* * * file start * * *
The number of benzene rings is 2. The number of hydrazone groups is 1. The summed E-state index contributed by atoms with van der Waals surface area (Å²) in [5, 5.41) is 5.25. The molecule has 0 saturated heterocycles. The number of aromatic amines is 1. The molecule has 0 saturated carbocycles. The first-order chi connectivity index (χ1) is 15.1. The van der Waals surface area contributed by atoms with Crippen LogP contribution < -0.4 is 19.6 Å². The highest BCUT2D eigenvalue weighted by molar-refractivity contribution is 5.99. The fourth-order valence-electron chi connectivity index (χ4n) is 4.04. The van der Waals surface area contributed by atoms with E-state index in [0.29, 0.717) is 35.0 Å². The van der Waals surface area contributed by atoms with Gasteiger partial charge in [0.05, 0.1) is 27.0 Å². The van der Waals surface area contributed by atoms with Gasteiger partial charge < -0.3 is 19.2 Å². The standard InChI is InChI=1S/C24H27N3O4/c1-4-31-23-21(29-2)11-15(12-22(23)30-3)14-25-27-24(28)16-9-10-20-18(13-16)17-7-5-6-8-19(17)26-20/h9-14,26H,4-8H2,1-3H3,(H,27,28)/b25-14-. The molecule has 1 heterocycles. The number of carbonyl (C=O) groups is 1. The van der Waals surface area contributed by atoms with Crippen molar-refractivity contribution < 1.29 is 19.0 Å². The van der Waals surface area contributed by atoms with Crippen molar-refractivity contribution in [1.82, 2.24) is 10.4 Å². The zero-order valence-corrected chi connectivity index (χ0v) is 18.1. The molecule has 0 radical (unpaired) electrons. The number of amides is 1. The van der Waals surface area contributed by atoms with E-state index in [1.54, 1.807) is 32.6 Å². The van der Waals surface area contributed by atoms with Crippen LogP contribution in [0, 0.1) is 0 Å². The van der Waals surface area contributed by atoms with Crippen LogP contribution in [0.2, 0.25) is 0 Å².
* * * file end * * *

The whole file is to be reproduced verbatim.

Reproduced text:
The number of benzene rings is 2. The number of hydrazone groups is 1. The summed E-state index contributed by atoms with van der Waals surface area (Å²) in [5, 5.41) is 5.25. The molecule has 0 saturated heterocycles. The number of aromatic amines is 1. The molecule has 0 saturated carbocycles. The first-order chi connectivity index (χ1) is 15.1. The van der Waals surface area contributed by atoms with Crippen LogP contribution < -0.4 is 19.6 Å². The highest BCUT2D eigenvalue weighted by molar-refractivity contribution is 5.99. The fourth-order valence-electron chi connectivity index (χ4n) is 4.04. The van der Waals surface area contributed by atoms with E-state index in [0.29, 0.717) is 35.0 Å². The van der Waals surface area contributed by atoms with Gasteiger partial charge in [0.05, 0.1) is 27.0 Å². The van der Waals surface area contributed by atoms with Gasteiger partial charge < -0.3 is 19.2 Å². The standard InChI is InChI=1S/C24H27N3O4/c1-4-31-23-21(29-2)11-15(12-22(23)30-3)14-25-27-24(28)16-9-10-20-18(13-16)17-7-5-6-8-19(17)26-20/h9-14,26H,4-8H2,1-3H3,(H,27,28)/b25-14-. The molecule has 1 heterocycles. The number of carbonyl (C=O) groups is 1. The van der Waals surface area contributed by atoms with Crippen molar-refractivity contribution < 1.29 is 19.0 Å². The van der Waals surface area contributed by atoms with Crippen molar-refractivity contribution in [1.82, 2.24) is 10.4 Å². The zero-order valence-corrected chi connectivity index (χ0v) is 18.1. The molecule has 0 radical (unpaired) electrons. The number of amides is 1. The van der Waals surface area contributed by atoms with E-state index in [1.54, 1.807) is 32.6 Å². The van der Waals surface area contributed by atoms with Crippen LogP contribution in [0, 0.1) is 0 Å². The van der Waals surface area contributed by atoms with Crippen LogP contribution in [0.2, 0.25) is 0 Å².